Summer 2020 

T.C. Curmudgeon

Ol’ T.C. has left the neighborhood. For his final issue he graciously gave me permission to use his column. Although quite lengthy, I hope you enjoy the story:

The Caribou and the mouse — An original fable written for narration by Jess Wade

There is a story told about a young and curious caribou who loved to play in the tall grass meadows and nearby forest of the great American northwest. One fine morning he decided to take a trip along an unfamiliar path. This trail was different because it went deep into the forest. He knew he might get thirsty, so he hung a small keg of fresh water around his neck. “It will be an adventure,” he thought and off he went.

The smooth, grassy path soon became rocky. The forest walls closed in and were lined with large rocks. Shielded from the sun, the trail narrowed and grew darker. The little caribou slowed, trying not to stumble. He looked hard at the path before him. His attention was no longer on the surrounding trees and dark, jagged rocks.

Suddenly, he was surrounded by a pack of angry wolves.

“What are you doing on our path,” growled the pack leader.

The wolves moved in closer. The frightened caribou lowered his head to defend himself but stumbled. He went to his knees and the wolves attacked; biting and clawing, leaving him for dead by the side of the trail.

It was hours later when a strong, sure-footed mule walked by. Seeing the caribou lying to one side, injured, and breathing slowly, the stubborn mule did not stop.

“This looks like a dangerous place,” he thought. “I can’t take a chance by helping that caribou.” He hurried along the trail without giving the situation a second thought.

Soon, a freedom loving snowshoe rabbit came hopping along without a care in the world. She too passed the poor caribou by. The rabbit would later say, “I didn’t stop to help because the caribou was so big. What could I do? Sure, I could see he needed help, but I’m just a little rabbit. And besides, I needed to get to the other side of the meadow…to the farmhouse where I have my burrow. And I was getting so hungry.”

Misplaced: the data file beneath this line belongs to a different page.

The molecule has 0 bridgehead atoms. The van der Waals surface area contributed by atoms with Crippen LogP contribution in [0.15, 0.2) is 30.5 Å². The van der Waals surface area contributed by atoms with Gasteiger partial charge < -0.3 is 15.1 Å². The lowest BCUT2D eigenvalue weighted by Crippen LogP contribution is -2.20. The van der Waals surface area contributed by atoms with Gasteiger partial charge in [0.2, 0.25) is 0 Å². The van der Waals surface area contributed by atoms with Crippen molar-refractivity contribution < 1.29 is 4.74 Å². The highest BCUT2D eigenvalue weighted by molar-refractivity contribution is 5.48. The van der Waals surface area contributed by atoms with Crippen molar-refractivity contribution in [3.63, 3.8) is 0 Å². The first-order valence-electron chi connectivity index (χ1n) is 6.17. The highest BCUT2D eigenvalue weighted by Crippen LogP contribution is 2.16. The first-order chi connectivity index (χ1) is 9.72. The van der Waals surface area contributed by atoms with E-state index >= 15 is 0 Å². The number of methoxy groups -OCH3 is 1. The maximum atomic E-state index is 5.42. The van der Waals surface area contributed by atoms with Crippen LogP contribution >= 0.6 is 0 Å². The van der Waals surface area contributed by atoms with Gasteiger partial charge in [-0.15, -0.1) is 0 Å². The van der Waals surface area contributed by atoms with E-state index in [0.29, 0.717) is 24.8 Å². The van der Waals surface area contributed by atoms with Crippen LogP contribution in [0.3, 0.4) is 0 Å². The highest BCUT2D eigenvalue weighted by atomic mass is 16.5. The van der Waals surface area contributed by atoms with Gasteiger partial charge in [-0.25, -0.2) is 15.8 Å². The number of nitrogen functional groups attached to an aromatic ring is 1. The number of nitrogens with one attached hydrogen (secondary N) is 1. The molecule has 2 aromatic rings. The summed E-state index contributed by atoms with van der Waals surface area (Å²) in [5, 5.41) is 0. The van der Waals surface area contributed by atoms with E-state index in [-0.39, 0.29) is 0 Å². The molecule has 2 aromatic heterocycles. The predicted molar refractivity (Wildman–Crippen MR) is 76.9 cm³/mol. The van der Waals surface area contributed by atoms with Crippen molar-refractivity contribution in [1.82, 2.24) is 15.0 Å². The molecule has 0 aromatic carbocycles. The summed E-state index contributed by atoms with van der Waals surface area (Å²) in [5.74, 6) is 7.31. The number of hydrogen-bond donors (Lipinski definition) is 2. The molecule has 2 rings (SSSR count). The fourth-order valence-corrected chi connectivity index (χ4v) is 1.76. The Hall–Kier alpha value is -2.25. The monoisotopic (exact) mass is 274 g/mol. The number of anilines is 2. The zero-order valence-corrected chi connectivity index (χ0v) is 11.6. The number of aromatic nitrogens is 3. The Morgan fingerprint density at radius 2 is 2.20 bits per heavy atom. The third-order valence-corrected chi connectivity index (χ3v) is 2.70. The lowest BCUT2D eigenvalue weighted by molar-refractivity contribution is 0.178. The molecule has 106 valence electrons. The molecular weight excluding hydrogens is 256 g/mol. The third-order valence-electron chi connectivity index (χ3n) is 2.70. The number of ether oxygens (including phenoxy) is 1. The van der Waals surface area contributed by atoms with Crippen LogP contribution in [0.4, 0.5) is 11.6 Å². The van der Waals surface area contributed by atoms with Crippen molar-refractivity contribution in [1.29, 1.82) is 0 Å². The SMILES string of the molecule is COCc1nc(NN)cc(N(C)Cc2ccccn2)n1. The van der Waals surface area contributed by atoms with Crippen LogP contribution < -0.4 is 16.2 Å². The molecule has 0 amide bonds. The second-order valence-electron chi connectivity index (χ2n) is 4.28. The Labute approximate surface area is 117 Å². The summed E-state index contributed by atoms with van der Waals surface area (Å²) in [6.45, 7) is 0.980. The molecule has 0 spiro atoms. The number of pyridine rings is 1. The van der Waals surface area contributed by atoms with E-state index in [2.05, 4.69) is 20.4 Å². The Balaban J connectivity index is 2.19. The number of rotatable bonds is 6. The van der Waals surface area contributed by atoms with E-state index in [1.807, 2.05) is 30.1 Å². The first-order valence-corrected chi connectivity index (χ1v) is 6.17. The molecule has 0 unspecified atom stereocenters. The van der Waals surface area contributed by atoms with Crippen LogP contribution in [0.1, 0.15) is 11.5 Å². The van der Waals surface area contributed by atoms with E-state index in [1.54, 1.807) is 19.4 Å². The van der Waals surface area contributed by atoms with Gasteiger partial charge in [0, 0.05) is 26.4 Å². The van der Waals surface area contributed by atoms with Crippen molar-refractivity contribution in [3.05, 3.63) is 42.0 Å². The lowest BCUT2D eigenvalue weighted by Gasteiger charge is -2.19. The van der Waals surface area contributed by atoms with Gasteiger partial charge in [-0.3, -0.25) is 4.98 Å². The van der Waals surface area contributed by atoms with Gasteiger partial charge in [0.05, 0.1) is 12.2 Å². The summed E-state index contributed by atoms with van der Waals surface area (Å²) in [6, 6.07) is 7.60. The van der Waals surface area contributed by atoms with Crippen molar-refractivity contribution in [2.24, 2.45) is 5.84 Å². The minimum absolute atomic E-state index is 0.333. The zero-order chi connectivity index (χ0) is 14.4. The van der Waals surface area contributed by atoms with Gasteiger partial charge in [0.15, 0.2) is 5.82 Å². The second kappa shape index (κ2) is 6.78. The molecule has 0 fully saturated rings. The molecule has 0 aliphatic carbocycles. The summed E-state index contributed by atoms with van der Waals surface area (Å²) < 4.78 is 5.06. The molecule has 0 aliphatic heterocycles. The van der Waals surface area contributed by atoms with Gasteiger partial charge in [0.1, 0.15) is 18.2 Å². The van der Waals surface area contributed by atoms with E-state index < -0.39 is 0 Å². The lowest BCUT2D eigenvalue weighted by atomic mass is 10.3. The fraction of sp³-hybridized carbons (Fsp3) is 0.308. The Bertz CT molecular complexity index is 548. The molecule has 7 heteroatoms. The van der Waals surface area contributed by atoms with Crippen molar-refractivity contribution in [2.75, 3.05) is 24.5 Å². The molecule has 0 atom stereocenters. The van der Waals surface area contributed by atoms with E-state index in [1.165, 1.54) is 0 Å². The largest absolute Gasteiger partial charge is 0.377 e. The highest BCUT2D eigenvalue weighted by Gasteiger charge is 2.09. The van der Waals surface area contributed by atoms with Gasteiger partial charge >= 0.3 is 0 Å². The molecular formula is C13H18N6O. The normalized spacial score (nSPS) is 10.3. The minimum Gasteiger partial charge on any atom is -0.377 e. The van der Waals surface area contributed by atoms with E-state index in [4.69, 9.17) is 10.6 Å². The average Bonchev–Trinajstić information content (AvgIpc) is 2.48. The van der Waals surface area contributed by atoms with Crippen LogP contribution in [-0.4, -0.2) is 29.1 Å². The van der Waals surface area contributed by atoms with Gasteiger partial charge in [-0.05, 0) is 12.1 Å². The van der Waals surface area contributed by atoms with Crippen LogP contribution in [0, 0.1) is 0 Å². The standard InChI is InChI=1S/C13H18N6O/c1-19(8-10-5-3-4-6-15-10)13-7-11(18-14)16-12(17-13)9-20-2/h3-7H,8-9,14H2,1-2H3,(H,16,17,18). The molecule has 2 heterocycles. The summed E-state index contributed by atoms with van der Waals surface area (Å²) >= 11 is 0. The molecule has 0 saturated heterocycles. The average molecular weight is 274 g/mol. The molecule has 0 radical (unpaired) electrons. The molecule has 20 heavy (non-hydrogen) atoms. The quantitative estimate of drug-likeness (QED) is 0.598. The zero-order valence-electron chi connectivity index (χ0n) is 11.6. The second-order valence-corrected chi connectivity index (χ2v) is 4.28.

The suffering caribou now lay very still. His breathing was louder and more labored than before. It was then that a little gray mouse scurried by. It was only the slow sound of the caribou’s desperate breathing that brought her to a sudden halt.

Whirling around, and using her loudest voice, the mouse squeaked, “What happened?”

“I see you are injured and badly hurt,” she exclaimed, not waiting for the caribou to reply. “I will help you,” she said.

With that, the mouse began to open the keg of water she found around the caribou’s neck. She quickly discovered the shell of a large walnut, filled it with water and gave the caribou a drink. Time and again, the mouse repeated this until the caribou stirred and opened his eyes.

“You are so small,” the caribou remarked, “and I am afraid of your kind. You move so fast, and I fear you will climb up my long legs and tickle my ears or nibble at my nose.”

The caribou paused. He was so severely injured. After a few minutes he was able to continue; using what little energy he could muster.

“I won’t be afraid. You are the only one to stop and give me water. Thank you, mouse.”

By this time, the mouse was busily cleaning the wounds and sores on the slowly breathing caribou. She scurried around tirelessly to be as useful as possible; knowing she would need help to move him to a safe place.

“We will need help to move from here,” the mouse confided. “Do you know anyone nearby?”

“A rabbit and a mule, but they did not stop to help,” replied the caribou with pain in his voice. “Perhaps they will help now.” Hearing this, the mouse ran as fast as her tiny legs would carry her. She was determined to find the rabbit and the mule.

Important time went by and, all alone, the caribou began to lose hope as darkness settled in. It was then, just like in a storybook, that the mouse, the rabbit, and the mule arrived. Together, they washed the blood away and bound the wounds to help the weakened caribou. Together, they fashioned a travois (a kind of sleigh) and encouraged the caribou aboard. Pulling the travois behind him, the mule followed the rabbit as she led the way to the nearby farmhouse where all was to be made well over time. The mouse returned to help again and again until the young caribou was strong and able to run and play in the tall grass meadows once again.

I ask you, which of these animals was the most useful and caring?

Was it the strong, sure-footed, mule?

Or, the freedom-loving, carefree rabbit?

Or was it the little gray mouse?


Moral: Even the individual, the smallest one of us, can be useful to others if only we are where the need is.

© 2020 Jess Wade

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